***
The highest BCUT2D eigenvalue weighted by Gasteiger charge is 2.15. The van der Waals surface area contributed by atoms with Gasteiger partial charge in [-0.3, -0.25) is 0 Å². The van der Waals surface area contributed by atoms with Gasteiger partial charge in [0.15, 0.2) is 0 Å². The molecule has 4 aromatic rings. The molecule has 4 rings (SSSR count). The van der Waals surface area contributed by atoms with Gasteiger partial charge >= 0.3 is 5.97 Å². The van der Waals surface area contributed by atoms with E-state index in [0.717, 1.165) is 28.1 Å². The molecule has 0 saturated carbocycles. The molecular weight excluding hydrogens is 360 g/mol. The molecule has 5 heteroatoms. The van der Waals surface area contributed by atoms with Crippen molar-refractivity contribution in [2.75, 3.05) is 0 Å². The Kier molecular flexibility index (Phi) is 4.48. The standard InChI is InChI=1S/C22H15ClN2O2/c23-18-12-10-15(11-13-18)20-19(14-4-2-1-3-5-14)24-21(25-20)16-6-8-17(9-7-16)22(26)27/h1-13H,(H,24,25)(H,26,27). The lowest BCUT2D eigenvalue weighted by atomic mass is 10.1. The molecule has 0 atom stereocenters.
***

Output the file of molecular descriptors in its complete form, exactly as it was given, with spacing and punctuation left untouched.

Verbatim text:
The highest BCUT2D eigenvalue weighted by Gasteiger charge is 2.15. The van der Waals surface area contributed by atoms with Gasteiger partial charge in [-0.3, -0.25) is 0 Å². The van der Waals surface area contributed by atoms with Gasteiger partial charge in [0.15, 0.2) is 0 Å². The molecule has 4 aromatic rings. The molecule has 4 rings (SSSR count). The van der Waals surface area contributed by atoms with Gasteiger partial charge >= 0.3 is 5.97 Å². The van der Waals surface area contributed by atoms with E-state index in [0.717, 1.165) is 28.1 Å². The molecule has 0 saturated carbocycles. The molecular weight excluding hydrogens is 360 g/mol. The molecule has 5 heteroatoms. The van der Waals surface area contributed by atoms with Crippen molar-refractivity contribution in [2.75, 3.05) is 0 Å². The Kier molecular flexibility index (Phi) is 4.48. The standard InChI is InChI=1S/C22H15ClN2O2/c23-18-12-10-15(11-13-18)20-19(14-4-2-1-3-5-14)24-21(25-20)16-6-8-17(9-7-16)22(26)27/h1-13H,(H,24,25)(H,26,27). The lowest BCUT2D eigenvalue weighted by atomic mass is 10.1. The molecule has 0 atom stereocenters.